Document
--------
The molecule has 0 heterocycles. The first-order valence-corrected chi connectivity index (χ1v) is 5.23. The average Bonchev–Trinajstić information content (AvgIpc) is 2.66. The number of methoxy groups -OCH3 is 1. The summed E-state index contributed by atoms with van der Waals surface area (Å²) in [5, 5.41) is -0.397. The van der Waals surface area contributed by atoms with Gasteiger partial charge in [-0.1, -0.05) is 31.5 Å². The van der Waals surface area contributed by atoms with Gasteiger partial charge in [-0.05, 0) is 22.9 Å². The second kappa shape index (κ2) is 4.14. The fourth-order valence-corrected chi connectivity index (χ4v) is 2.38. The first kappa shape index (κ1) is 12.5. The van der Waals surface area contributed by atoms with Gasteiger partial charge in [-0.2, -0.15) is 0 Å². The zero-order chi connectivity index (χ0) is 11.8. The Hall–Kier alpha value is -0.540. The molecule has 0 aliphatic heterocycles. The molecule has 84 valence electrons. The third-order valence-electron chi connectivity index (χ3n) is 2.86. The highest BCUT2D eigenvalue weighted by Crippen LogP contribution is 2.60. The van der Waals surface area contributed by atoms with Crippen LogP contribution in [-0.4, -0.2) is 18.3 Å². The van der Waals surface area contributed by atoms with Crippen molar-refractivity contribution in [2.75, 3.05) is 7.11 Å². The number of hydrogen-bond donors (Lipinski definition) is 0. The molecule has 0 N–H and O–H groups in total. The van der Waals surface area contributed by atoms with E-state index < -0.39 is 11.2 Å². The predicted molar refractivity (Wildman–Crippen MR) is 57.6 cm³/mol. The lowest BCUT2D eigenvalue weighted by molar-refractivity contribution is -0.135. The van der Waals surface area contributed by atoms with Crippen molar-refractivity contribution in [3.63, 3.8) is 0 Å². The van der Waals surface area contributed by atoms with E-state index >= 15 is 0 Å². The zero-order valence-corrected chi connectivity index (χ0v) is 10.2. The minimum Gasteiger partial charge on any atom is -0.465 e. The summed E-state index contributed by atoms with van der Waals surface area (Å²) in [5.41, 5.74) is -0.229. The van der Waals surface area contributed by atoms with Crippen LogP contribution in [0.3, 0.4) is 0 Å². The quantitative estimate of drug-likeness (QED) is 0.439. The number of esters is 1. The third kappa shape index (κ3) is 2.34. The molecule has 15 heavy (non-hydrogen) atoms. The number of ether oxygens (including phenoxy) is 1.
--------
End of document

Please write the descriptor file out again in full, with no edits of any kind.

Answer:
The molecule has 0 heterocycles. The first-order valence-corrected chi connectivity index (χ1v) is 5.23. The average Bonchev–Trinajstić information content (AvgIpc) is 2.66. The number of methoxy groups -OCH3 is 1. The summed E-state index contributed by atoms with van der Waals surface area (Å²) in [5, 5.41) is -0.397. The van der Waals surface area contributed by atoms with Gasteiger partial charge in [-0.1, -0.05) is 31.5 Å². The van der Waals surface area contributed by atoms with Gasteiger partial charge in [-0.05, 0) is 22.9 Å². The second kappa shape index (κ2) is 4.14. The fourth-order valence-corrected chi connectivity index (χ4v) is 2.38. The first kappa shape index (κ1) is 12.5. The van der Waals surface area contributed by atoms with Gasteiger partial charge in [-0.2, -0.15) is 0 Å². The zero-order chi connectivity index (χ0) is 11.8. The Hall–Kier alpha value is -0.540. The molecule has 0 aliphatic heterocycles. The molecule has 84 valence electrons. The third-order valence-electron chi connectivity index (χ3n) is 2.86. The highest BCUT2D eigenvalue weighted by Crippen LogP contribution is 2.60. The van der Waals surface area contributed by atoms with Crippen LogP contribution in [-0.4, -0.2) is 18.3 Å². The van der Waals surface area contributed by atoms with Crippen molar-refractivity contribution in [2.75, 3.05) is 7.11 Å². The number of hydrogen-bond donors (Lipinski definition) is 0. The molecule has 0 N–H and O–H groups in total. The van der Waals surface area contributed by atoms with E-state index < -0.39 is 11.2 Å². The predicted molar refractivity (Wildman–Crippen MR) is 57.6 cm³/mol. The lowest BCUT2D eigenvalue weighted by molar-refractivity contribution is -0.135. The van der Waals surface area contributed by atoms with Crippen molar-refractivity contribution in [3.63, 3.8) is 0 Å². The van der Waals surface area contributed by atoms with E-state index >= 15 is 0 Å². The zero-order valence-corrected chi connectivity index (χ0v) is 10.2. The minimum Gasteiger partial charge on any atom is -0.465 e. The summed E-state index contributed by atoms with van der Waals surface area (Å²) in [5.41, 5.74) is -0.229. The van der Waals surface area contributed by atoms with Crippen LogP contribution in [0.3, 0.4) is 0 Å². The quantitative estimate of drug-likeness (QED) is 0.439. The number of esters is 1. The third kappa shape index (κ3) is 2.34. The molecule has 15 heavy (non-hydrogen) atoms. The number of ether oxygens (including phenoxy) is 1.